But we'll let the lawyers handle all that. And, as you know, I'm not a lawyer. And I delegate. And I'm going to delegate this to the legal community which will be reviewing all of this matter.

"Some day, after we have mastered the wind, the waves, the tides, and gravity,
We shall harness for God the energies of Love.
Then, for the second time in the history of the world,
we will have discovered fire."
--Father Pierre Teilhard de Chardin

#10 StarDust

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Posted 08 January 2004 - 09:23 AM

There's a big difference here.

Dean says really stupid things with really stupid ideas behind them.  And I've had the definite impression that the press likes Dean, not that they're spinning him to look bad.  Every 'journalist' I've seen seems to go out of their way to make excuses for him.  Think they're democrats? :)

Bush definitely says stupid things at times, but it has more to do with is command of the language, not the ideas.  People like to make fun of the words he chooses.  That's quite different than the ideas.

And, so what if Bush doesn't like the German Chancellor?  I don't think most of us are too fond of him. But what he may say in a conversation with Rice is quite different than what he says to the Chancellor.  And how would the Times even know what was said? Most of the time I think they make that stuff up, all the 'inside, private' conversations. Or they get it from a 'source' which can mean anything, including the 'source' having it's own agenda.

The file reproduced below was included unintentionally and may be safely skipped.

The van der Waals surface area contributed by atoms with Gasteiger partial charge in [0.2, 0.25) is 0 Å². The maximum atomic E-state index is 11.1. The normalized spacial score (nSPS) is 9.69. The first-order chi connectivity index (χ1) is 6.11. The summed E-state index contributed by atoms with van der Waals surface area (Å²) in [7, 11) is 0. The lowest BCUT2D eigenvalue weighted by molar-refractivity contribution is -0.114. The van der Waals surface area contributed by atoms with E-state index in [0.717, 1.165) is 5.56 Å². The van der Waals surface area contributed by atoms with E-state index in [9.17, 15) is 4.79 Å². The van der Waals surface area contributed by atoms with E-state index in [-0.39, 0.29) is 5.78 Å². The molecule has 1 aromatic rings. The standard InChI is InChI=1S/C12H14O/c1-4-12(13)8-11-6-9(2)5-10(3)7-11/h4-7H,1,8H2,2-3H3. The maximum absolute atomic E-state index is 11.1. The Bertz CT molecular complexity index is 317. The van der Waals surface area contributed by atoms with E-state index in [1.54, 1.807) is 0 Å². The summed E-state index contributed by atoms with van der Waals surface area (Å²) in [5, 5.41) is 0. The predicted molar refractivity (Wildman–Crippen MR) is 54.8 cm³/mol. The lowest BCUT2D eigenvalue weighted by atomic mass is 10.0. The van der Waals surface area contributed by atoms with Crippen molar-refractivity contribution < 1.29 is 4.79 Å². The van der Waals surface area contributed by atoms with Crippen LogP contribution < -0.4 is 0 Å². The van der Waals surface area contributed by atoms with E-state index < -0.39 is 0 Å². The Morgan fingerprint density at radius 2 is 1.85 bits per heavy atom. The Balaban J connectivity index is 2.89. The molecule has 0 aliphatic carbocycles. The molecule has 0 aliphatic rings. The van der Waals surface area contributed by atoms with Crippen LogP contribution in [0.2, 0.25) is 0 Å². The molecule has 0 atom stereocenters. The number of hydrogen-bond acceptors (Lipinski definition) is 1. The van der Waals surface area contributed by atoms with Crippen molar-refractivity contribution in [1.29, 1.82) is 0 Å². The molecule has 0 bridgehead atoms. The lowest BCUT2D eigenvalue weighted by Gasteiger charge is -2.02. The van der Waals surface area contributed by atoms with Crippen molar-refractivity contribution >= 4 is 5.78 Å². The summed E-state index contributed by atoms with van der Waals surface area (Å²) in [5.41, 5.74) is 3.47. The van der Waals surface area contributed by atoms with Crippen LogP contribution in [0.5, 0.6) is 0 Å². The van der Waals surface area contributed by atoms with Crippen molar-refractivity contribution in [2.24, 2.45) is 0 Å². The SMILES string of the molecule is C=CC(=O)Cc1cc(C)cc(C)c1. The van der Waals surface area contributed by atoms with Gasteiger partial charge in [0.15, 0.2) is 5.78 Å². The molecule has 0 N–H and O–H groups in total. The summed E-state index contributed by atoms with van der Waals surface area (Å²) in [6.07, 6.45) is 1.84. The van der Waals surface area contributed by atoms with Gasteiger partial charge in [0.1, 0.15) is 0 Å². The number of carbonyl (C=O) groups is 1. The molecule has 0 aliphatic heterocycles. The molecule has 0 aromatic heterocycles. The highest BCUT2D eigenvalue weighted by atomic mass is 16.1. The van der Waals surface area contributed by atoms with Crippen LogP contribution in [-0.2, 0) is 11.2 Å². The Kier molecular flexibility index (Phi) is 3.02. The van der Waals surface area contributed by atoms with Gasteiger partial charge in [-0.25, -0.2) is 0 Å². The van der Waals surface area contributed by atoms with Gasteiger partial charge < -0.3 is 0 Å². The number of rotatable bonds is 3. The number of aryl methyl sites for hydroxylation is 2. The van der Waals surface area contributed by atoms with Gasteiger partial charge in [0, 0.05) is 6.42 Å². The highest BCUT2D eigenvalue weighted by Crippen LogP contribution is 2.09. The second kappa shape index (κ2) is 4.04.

#11 Drew

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Posted 08 January 2004 - 09:58 AM

Javert Rovinski, on Jan 7 2004, 11:01 PM, said:

Yes, hiding from the media is a brilliant way to conduct a campaign. Why don't you leave Iowa and New Hampshire entirely?
I understood that at least two of the Dem candidates were skipping N.H. and Iowa. Can't remember who, though. Gephardt, I think, was one of them.

And I'll say it again: I hope Dean does get the candidacy. Bush will be a shoe-in.

(Hold on, Drew, . . . you said the same sort of thing in 1992 . . .  :Oo:  )
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#12 StarDust

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Posted 08 January 2004 - 12:00 PM

Well, I'd hardly put Dean and Gore at the same level.

It kind of confused me why Gore would back Dean, but this is what I suspect.  Gore didn't run this time because he's fairly sure he can't win. I believe he intends to run in 2008. At that time he certainly wouldn't want a Democrat that could actually beat him.  Dean will make a poor showing in the Presidential elections, any of the others would probably do better.  They don't get the party nomination, Dean flops nationally, and Gore is all set in 4 years.  

:)

Of course, on one level, Dean is perfect for the "tip toe through the tulips" party.

#13 the 'Hawk

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Posted 08 January 2004 - 12:05 PM

If Dean doesn't play it safe, he's dead in the primaries.

If anything, he's doing this exactly right. Now his opponents will all jump up and say what he's done wrong, and say what they'd do right. Which is good for Dean, since then his aides can collect a circumstantial case and defeat his opposition in detail with his already comprehensive lead.

That's all he really has to do to garner an anti-Bush vote, too. The primaries will be good practice. It's the old "win-by-not-losing" maneuver.

All Dean has to do now is not lose.

He's already won the Democratic nomination as it stands--- the vote is too divided between supporters of others and those who don't like him to match up. He's got the lead, and nothing short of strategic voting in the primaries is going to turn that around.